We conduct this survey every three years. More than 1,200 libraries have participated in LibQUAL+, including college and university libraries and community college libraries. This internationally recognized survey, administered by the Association of Research Libraries, is our primary tool used to assess users’ perceptions of library services, collections, and space. It allows us to compare our performance with that of peer institutions, as well as tracking users’ satisfaction over time, comparing results with our earlier surveys. It gives our library users a chance to tell us where our services need improvement so we can respond to and better manage their expectations. We pay close attention to survey results, including user comments, and have used LibQUAL Survey results to guide changes we’ve made in recent years.
It is now possible for UAA students, staff and faculty to print wirelessly from their laptop at the Consortium Library. Simply download the appropriate driver to your laptop and make sure that you have your UAA Wolfcard or copy card to print. For more information please visit the UAA Information Technology Services page.
NoveList is a reader’s advisory database that the Consortium Library subscribes to. If you are looking for summer reading material, it’s a great place to browse. Some of the nice features of this resource include searching by genre or by age group, as well as reading featured articles or finding out about prize winning authors. This database focuses on fiction, so those of you who want the perfect summer escape can find ideas here to satisfy your reading needs. You can find NoveList by going to the Databases link on the Consortium Library website, right under Find Books and Articles.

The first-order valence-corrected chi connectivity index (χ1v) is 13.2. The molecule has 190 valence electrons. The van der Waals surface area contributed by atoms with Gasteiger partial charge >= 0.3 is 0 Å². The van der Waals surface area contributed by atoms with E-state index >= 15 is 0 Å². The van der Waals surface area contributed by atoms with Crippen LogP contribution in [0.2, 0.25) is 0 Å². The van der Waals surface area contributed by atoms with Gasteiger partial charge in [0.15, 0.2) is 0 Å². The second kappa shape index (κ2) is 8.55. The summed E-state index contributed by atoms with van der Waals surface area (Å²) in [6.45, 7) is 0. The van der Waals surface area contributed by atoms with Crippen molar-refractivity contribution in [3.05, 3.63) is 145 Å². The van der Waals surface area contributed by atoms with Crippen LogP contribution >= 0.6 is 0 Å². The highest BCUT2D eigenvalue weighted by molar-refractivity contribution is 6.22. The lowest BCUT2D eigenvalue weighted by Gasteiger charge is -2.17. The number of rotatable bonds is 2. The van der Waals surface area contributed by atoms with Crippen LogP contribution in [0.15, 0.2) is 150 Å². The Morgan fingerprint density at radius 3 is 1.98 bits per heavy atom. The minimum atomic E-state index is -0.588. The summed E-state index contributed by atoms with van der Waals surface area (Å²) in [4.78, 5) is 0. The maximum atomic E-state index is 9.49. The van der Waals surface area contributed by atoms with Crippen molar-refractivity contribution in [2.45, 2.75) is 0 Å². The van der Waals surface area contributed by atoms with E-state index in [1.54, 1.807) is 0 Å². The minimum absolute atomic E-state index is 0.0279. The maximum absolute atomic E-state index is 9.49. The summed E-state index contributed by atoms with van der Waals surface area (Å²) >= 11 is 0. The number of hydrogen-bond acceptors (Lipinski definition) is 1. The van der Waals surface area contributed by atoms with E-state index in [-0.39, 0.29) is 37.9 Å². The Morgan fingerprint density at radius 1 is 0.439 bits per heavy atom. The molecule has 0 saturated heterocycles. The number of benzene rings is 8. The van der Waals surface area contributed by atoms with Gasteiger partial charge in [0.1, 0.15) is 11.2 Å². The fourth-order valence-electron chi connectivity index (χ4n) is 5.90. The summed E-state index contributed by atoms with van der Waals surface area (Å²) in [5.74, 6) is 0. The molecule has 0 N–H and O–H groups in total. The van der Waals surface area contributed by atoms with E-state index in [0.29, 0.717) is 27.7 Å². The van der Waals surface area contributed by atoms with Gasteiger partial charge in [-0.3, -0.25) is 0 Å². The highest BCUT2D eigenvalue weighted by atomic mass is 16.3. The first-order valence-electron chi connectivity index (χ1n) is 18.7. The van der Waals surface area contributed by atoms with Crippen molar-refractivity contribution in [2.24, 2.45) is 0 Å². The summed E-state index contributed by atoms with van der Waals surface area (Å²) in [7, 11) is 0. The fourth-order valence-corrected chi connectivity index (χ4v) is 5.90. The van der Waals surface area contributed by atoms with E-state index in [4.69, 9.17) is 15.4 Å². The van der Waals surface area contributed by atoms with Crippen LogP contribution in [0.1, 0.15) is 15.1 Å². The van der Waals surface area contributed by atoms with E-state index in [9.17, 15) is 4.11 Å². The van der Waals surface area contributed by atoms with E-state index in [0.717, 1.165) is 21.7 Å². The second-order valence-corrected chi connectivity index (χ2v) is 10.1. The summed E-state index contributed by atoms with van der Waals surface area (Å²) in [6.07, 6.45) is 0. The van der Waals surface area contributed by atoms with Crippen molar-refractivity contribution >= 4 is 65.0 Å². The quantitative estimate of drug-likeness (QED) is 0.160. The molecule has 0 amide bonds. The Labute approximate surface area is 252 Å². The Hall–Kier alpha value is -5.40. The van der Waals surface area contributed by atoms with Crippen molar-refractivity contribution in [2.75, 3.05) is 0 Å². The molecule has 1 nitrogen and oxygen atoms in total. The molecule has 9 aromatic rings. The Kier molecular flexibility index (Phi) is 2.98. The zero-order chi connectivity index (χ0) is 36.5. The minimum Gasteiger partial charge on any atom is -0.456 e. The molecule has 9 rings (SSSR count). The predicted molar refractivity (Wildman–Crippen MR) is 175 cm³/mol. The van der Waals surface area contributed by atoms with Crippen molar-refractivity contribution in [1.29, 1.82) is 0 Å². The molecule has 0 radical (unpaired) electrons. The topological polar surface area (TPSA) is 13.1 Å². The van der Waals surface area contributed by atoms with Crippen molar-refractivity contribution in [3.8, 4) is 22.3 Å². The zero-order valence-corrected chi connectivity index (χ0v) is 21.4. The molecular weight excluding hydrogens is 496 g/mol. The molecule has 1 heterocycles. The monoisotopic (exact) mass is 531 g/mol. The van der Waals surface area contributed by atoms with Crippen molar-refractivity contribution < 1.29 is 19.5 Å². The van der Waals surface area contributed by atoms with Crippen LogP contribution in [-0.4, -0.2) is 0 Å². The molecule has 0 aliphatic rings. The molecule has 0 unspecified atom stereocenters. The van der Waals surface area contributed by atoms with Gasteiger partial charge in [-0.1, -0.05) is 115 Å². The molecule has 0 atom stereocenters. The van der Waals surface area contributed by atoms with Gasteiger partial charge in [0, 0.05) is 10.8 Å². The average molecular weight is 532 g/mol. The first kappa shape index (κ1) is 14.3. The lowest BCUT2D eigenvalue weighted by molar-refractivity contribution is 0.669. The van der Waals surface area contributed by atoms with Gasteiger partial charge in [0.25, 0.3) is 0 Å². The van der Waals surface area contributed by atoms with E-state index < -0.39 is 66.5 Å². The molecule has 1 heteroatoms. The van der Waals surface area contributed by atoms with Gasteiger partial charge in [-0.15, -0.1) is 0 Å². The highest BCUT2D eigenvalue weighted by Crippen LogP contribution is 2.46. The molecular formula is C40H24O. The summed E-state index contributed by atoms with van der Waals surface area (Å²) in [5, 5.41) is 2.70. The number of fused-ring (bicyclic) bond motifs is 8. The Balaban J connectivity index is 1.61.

Did you know about the UAA Books of the Year? To find out more about the two books selected for 2013-2015, take a look at the guide:
2013-2015 Books of the Year
The Nobel committee has awarded Alice Munro with the 2013 Nobel Prize in Literature. The committee stated that she is a: “master of the contemporary short story”. Furthermore, they explained that Munro is acclaimed for her finely tuned storytelling, which is characterized by clarity and psychological realism. Some critics consider her a Canadian Chekhov. In the Oxford Companion to Canadian Literature, her writing is described as being able to show the “surprising depth and complexity in the emotional lives of ordinary people.” REF PR 9180.2.094
Munro is primarily known for her short stories and has published many collections over the years. Her works include Who Do You Think You Are? (1978), The Moons of Jupiter (1982), Runaway (2004), The View from Castle Rock (2006) and Too Much Happiness (2009). The collection Hateship, Friendship, Courtship, Loveship, Marriage (2001) became the basis of the film Away from Her from 2006, directed by Sarah Polley. Her most recent collection is Dear Life (2012).
If you would like to read some stories by Alice Munro, why not pick up Alice Munro’s Best: Selected Stories PR9199.3.M8 A6 or if you would like to learn more about Alice Munro, consider taking a look at the book Alice Munro: Paradox and Parallel PR9199.3.M8 Z74 1987.